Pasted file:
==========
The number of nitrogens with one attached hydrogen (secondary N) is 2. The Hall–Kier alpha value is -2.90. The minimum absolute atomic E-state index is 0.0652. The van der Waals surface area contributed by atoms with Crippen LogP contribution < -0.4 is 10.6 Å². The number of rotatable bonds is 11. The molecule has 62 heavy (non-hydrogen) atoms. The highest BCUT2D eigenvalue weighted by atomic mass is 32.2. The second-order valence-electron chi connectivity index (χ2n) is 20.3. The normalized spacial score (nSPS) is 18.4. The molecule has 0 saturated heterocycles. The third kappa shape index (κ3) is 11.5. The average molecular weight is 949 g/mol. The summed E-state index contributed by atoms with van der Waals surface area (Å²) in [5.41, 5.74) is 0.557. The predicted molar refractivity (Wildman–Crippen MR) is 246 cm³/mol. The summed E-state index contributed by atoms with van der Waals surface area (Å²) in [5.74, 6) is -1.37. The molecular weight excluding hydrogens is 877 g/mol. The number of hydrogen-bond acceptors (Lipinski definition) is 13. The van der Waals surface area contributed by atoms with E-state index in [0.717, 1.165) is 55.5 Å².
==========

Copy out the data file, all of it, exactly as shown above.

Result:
The number of nitrogens with one attached hydrogen (secondary N) is 2. The Hall–Kier alpha value is -2.90. The minimum absolute atomic E-state index is 0.0652. The van der Waals surface area contributed by atoms with Crippen LogP contribution < -0.4 is 10.6 Å². The number of rotatable bonds is 11. The molecule has 62 heavy (non-hydrogen) atoms. The highest BCUT2D eigenvalue weighted by atomic mass is 32.2. The second-order valence-electron chi connectivity index (χ2n) is 20.3. The normalized spacial score (nSPS) is 18.4. The molecule has 0 saturated heterocycles. The third kappa shape index (κ3) is 11.5. The average molecular weight is 949 g/mol. The summed E-state index contributed by atoms with van der Waals surface area (Å²) in [5.41, 5.74) is 0.557. The predicted molar refractivity (Wildman–Crippen MR) is 246 cm³/mol. The summed E-state index contributed by atoms with van der Waals surface area (Å²) in [5.74, 6) is -1.37. The molecular weight excluding hydrogens is 877 g/mol. The number of hydrogen-bond acceptors (Lipinski definition) is 13. The van der Waals surface area contributed by atoms with E-state index in [0.717, 1.165) is 55.5 Å².